Today’s Notable U. S. Birthday
Oliver Evens – American inventor and industrialist
Oliver Evans (Engraving by W.G.Jackman) (Photo credit: Wikipedia)
Oliver Evans (13 September 1755 – 15 April 1819) was an American inventor. Evans was born in Newport, Delaware to a family of Welsh settlers. At the age of 14 he was apprenticed to a wheelwright.
Evans’ first invention was in 1777, when he designed a machine for making card teeth for carding wool. He went into business with his brothers and produced a number of improvements in the flour milling industry. His most important invention was an automated grist mill which operated continuously through the use of bulk material handling devices including bucket elevators, conveyor belts, and Archimedean screws. Evans described this invention in The Young Mill-wright and Millers’ Guide. He patented this invention in a few states and, when the US patent system was established, in the federal patent system. Evans devoted a great deal of his time to patents, patent extensions, and enforcement of his patents.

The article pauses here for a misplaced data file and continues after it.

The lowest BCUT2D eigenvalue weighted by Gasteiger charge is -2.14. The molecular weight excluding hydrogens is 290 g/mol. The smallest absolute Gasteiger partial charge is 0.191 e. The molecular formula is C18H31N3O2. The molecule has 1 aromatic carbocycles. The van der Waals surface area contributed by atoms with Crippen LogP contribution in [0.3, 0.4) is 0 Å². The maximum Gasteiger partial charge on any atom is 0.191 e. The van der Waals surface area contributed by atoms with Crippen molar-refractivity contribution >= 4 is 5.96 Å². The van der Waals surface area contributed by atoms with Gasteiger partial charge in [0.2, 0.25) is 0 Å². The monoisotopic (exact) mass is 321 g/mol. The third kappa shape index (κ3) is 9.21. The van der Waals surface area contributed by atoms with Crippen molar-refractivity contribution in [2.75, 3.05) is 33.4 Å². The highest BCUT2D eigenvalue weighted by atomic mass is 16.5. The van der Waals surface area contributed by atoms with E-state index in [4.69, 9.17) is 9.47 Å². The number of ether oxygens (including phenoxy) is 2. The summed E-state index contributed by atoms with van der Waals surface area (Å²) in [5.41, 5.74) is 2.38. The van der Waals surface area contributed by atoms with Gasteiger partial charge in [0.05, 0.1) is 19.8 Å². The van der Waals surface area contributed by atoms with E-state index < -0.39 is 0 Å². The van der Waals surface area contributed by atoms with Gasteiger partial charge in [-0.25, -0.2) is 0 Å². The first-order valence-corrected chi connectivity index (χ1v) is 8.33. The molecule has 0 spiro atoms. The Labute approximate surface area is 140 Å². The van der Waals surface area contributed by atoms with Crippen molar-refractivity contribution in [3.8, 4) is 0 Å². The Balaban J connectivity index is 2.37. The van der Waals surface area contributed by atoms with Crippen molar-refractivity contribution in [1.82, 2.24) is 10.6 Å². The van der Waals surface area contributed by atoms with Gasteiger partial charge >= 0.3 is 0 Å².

Automated mill for processing grain designed by American inventor Oliver Evans (1775-1819) (Photo credit: Wikipedia)
In 1792 he moved to Philadelphia, Pennsylvania, where he produced an improved high-pressure steam engine — his second most important invention. For some years he contemplated the idea of applying steam power to wagons. He was granted a patent for a steam-carriage design in 1789, but did not produce a working example of such a machine until over a decade later. (See below on his Oruktor Amphibolos). Part of his difficulties was a failure to get financial backing. After lack of support in his native land, in 1794 he sent copies of some his designs to Great Britain in an attempt to interest investors there.
As Evans designed a refrigeration machine which ran on vapor in 1805, he is often called the inventor of the refrigerator, although he never built one. (His design was modified by Jacob Perkins, who obtained the first patent for a refrigerating machine in 1834).
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